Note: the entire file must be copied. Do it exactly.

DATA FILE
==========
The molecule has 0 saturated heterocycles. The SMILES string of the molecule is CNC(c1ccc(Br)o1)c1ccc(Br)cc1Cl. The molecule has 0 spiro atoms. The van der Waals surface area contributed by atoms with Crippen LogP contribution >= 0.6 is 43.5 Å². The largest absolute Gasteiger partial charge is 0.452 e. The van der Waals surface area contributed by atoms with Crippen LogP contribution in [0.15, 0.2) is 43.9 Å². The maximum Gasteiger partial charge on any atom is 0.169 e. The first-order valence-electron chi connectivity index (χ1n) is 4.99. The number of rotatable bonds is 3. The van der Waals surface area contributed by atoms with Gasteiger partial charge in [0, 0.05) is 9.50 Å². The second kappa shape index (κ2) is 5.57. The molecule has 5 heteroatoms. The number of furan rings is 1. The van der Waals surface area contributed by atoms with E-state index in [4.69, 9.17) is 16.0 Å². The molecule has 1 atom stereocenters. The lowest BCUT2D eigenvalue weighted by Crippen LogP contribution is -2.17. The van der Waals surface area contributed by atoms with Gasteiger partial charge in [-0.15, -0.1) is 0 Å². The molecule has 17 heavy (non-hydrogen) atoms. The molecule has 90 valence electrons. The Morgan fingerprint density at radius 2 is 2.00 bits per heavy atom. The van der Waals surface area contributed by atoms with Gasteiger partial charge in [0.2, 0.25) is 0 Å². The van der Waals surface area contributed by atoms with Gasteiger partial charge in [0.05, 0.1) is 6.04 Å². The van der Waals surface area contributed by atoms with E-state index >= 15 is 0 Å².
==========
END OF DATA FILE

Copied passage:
The molecule has 0 saturated heterocycles. The SMILES string of the molecule is CNC(c1ccc(Br)o1)c1ccc(Br)cc1Cl. The molecule has 0 spiro atoms. The van der Waals surface area contributed by atoms with Crippen LogP contribution >= 0.6 is 43.5 Å². The largest absolute Gasteiger partial charge is 0.452 e. The van der Waals surface area contributed by atoms with Crippen LogP contribution in [0.15, 0.2) is 43.9 Å². The maximum Gasteiger partial charge on any atom is 0.169 e. The first-order valence-electron chi connectivity index (χ1n) is 4.99. The number of rotatable bonds is 3. The van der Waals surface area contributed by atoms with Gasteiger partial charge in [0, 0.05) is 9.50 Å². The second kappa shape index (κ2) is 5.57. The molecule has 5 heteroatoms. The number of furan rings is 1. The van der Waals surface area contributed by atoms with E-state index in [4.69, 9.17) is 16.0 Å². The molecule has 1 atom stereocenters. The lowest BCUT2D eigenvalue weighted by Crippen LogP contribution is -2.17. The van der Waals surface area contributed by atoms with Gasteiger partial charge in [-0.15, -0.1) is 0 Å². The molecule has 17 heavy (non-hydrogen) atoms. The molecule has 90 valence electrons. The Morgan fingerprint density at radius 2 is 2.00 bits per heavy atom. The van der Waals surface area contributed by atoms with Gasteiger partial charge in [0.2, 0.25) is 0 Å². The van der Waals surface area contributed by atoms with Gasteiger partial charge in [0.05, 0.1) is 6.04 Å². The van der Waals surface area contributed by atoms with E-state index >= 15 is 0 Å².